Synthesis and bioconjugation of small organic molecules for immunomodulation.


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Over the past two decades, a number of immunological pathways have been identified which recognize a wide range of pathogen-associated molecular patterns including lipopolysaccharide and single-stranded viral RNAs. These receptors, known as Toll-like receptors, initiate innate immune responses and the subsequent signaling pathways which lead to an immune response toward a pathogen. This dissertation describes the synthesis and characterization of several small, organic molecules which either elicited or suppressed immune responses through Toll-like receptor pathways. Linkers for bioconjugation were then installed and used to conjugate the compounds to a variety of biological substrates. Conjugated fluorophores were also developed for the purpose of determining the molecular loading and release kinetics of conjugates to single cells and cell clusters, to solid tissue, and to the vasculature of intact limbs. These experiments successfully demonstrated multiple bioconjugation methods in diverse systems, providing information about the conditions needed for future in vivo applications.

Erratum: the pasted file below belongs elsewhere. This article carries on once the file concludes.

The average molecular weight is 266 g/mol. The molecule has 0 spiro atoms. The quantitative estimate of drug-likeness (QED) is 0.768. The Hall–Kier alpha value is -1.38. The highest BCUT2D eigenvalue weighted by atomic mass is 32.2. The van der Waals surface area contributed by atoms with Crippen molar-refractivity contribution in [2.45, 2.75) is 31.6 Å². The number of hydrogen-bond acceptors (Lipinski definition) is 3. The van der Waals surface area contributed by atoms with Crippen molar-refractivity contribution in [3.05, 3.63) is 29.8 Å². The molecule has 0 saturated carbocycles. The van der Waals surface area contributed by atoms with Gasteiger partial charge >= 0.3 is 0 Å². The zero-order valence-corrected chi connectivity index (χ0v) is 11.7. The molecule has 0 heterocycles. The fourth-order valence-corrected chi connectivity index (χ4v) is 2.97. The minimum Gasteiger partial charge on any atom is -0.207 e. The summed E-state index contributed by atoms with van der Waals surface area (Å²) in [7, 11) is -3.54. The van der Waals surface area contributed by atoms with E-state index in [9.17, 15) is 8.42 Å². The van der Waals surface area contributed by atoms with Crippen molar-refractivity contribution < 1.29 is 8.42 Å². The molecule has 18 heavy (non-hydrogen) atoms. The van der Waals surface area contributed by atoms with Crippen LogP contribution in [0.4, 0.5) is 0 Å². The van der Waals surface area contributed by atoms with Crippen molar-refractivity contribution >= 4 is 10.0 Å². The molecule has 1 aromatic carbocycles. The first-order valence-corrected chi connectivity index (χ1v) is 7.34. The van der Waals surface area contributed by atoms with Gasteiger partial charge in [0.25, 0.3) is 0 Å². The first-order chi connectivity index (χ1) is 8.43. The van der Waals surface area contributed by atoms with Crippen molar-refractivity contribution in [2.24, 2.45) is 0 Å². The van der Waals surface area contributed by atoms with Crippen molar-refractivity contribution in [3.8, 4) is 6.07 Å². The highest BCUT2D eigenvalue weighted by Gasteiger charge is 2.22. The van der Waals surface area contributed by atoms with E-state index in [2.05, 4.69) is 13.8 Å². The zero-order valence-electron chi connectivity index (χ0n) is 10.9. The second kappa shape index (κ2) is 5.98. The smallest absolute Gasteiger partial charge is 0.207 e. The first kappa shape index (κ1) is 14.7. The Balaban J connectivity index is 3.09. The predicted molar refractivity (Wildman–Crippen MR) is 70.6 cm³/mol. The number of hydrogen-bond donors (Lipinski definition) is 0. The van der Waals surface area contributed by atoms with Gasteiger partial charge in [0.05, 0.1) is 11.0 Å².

Bioconjugation. Immune responses. Pathogens. Toll-like receptors pathways. Biological substrates. Conjugated fluorophores.